chapter  IV
The Soviet Model (1952–1955)
ByBill Brugger
Pages 20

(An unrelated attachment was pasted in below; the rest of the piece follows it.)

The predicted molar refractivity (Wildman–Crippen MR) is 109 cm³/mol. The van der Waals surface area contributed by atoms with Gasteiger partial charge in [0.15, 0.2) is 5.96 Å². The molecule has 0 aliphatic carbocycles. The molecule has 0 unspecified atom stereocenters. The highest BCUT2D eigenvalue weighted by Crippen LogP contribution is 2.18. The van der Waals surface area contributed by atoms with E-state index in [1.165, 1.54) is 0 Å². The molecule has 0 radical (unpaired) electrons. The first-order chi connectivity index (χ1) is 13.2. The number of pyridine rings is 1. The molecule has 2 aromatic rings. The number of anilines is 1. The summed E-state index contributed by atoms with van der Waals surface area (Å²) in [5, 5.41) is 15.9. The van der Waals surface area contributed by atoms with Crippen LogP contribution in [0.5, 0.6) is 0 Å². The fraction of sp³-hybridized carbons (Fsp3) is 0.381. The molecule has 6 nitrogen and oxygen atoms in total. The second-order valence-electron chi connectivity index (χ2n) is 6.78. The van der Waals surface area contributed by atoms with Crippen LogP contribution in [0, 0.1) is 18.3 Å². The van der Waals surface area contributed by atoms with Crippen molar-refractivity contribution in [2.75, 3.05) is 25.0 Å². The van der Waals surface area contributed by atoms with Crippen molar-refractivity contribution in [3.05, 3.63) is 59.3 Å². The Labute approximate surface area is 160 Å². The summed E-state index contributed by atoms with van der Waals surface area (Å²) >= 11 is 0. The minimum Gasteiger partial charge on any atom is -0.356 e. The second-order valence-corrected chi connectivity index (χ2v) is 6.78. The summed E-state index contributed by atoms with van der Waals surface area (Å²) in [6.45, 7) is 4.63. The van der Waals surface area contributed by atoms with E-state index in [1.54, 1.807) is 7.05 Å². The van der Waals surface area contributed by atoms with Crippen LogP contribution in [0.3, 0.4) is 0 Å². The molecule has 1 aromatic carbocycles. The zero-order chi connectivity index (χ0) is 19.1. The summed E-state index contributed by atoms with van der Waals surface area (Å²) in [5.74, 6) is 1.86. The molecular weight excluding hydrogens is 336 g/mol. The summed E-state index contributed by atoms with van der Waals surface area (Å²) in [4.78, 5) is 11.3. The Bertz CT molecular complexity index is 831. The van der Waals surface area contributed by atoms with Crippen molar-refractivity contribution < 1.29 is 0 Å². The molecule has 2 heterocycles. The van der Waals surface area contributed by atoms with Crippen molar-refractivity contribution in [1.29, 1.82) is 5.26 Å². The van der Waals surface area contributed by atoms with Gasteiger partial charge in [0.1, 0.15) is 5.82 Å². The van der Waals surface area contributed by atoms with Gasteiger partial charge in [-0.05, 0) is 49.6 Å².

'Rational' organisation, according to the Soviet model, was characterised by technological solidarity with inter-role relationships becoming more important than inter-personal relationships. The constitution was an imposing document, similar in many ways to the Soviet constitution of 1936. Under Soviet-style centralised leadership, the idea of the existence of a dichotomy between policy and operations became weaker. The old liberal universities modelled on a Euro-American pattern were not abolished but had the Soviet system of technical academies grafted upon them. In 1955, whole panoply of ranks was borrowed from the Soviet Union together with a system of orders and decorations. In the field of rural economic policy, the effect of a national plan to emulate the Soviet Union was more direct. One of the great debates in the Soviet Union after the Bolshevik Revolution had been the extent to which a revolutionary society should possess law or be ruled by policy.